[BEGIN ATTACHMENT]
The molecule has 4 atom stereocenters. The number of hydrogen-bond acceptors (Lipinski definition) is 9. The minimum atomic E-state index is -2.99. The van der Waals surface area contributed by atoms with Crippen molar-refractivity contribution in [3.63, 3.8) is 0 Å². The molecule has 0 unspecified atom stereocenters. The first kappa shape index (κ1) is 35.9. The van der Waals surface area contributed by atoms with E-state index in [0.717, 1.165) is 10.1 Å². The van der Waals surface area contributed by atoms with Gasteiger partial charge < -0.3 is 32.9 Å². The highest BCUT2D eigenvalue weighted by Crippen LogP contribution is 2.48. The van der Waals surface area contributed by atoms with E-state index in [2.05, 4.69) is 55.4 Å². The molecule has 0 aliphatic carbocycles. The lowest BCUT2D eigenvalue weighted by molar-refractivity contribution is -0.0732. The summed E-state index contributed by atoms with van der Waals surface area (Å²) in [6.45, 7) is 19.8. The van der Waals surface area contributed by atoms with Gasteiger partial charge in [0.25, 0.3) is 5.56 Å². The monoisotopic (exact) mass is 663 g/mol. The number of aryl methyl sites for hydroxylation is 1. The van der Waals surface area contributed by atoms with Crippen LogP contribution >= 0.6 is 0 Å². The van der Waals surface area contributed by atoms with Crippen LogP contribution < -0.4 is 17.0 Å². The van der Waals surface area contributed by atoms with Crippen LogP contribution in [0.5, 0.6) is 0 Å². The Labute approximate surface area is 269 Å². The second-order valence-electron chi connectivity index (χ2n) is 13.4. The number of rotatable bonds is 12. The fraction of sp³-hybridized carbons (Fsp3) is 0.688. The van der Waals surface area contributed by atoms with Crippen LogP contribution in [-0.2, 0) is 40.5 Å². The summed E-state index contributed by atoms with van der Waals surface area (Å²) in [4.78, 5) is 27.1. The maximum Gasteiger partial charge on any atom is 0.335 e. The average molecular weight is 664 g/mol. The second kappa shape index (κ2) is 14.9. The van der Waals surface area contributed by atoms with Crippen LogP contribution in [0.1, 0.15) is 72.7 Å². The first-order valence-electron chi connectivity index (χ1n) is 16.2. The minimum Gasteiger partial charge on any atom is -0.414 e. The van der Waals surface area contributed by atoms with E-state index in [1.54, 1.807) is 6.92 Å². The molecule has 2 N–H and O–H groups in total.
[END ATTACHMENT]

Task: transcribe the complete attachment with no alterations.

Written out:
The molecule has 4 atom stereocenters. The number of hydrogen-bond acceptors (Lipinski definition) is 9. The minimum atomic E-state index is -2.99. The van der Waals surface area contributed by atoms with Crippen molar-refractivity contribution in [3.63, 3.8) is 0 Å². The molecule has 0 unspecified atom stereocenters. The first kappa shape index (κ1) is 35.9. The van der Waals surface area contributed by atoms with E-state index in [0.717, 1.165) is 10.1 Å². The van der Waals surface area contributed by atoms with Gasteiger partial charge < -0.3 is 32.9 Å². The highest BCUT2D eigenvalue weighted by Crippen LogP contribution is 2.48. The van der Waals surface area contributed by atoms with E-state index in [2.05, 4.69) is 55.4 Å². The molecule has 0 aliphatic carbocycles. The lowest BCUT2D eigenvalue weighted by molar-refractivity contribution is -0.0732. The summed E-state index contributed by atoms with van der Waals surface area (Å²) in [6.45, 7) is 19.8. The van der Waals surface area contributed by atoms with Gasteiger partial charge in [0.25, 0.3) is 5.56 Å². The monoisotopic (exact) mass is 663 g/mol. The number of aryl methyl sites for hydroxylation is 1. The van der Waals surface area contributed by atoms with Crippen LogP contribution >= 0.6 is 0 Å². The van der Waals surface area contributed by atoms with Crippen LogP contribution < -0.4 is 17.0 Å². The van der Waals surface area contributed by atoms with Crippen LogP contribution in [0.5, 0.6) is 0 Å². The Labute approximate surface area is 269 Å². The second-order valence-electron chi connectivity index (χ2n) is 13.4. The number of rotatable bonds is 12. The fraction of sp³-hybridized carbons (Fsp3) is 0.688. The van der Waals surface area contributed by atoms with Crippen LogP contribution in [-0.2, 0) is 40.5 Å². The summed E-state index contributed by atoms with van der Waals surface area (Å²) in [4.78, 5) is 27.1. The maximum Gasteiger partial charge on any atom is 0.335 e. The average molecular weight is 664 g/mol. The second kappa shape index (κ2) is 14.9. The van der Waals surface area contributed by atoms with Crippen LogP contribution in [0.1, 0.15) is 72.7 Å². The first-order valence-electron chi connectivity index (χ1n) is 16.2. The minimum Gasteiger partial charge on any atom is -0.414 e. The van der Waals surface area contributed by atoms with E-state index in [1.54, 1.807) is 6.92 Å². The molecule has 2 N–H and O–H groups in total.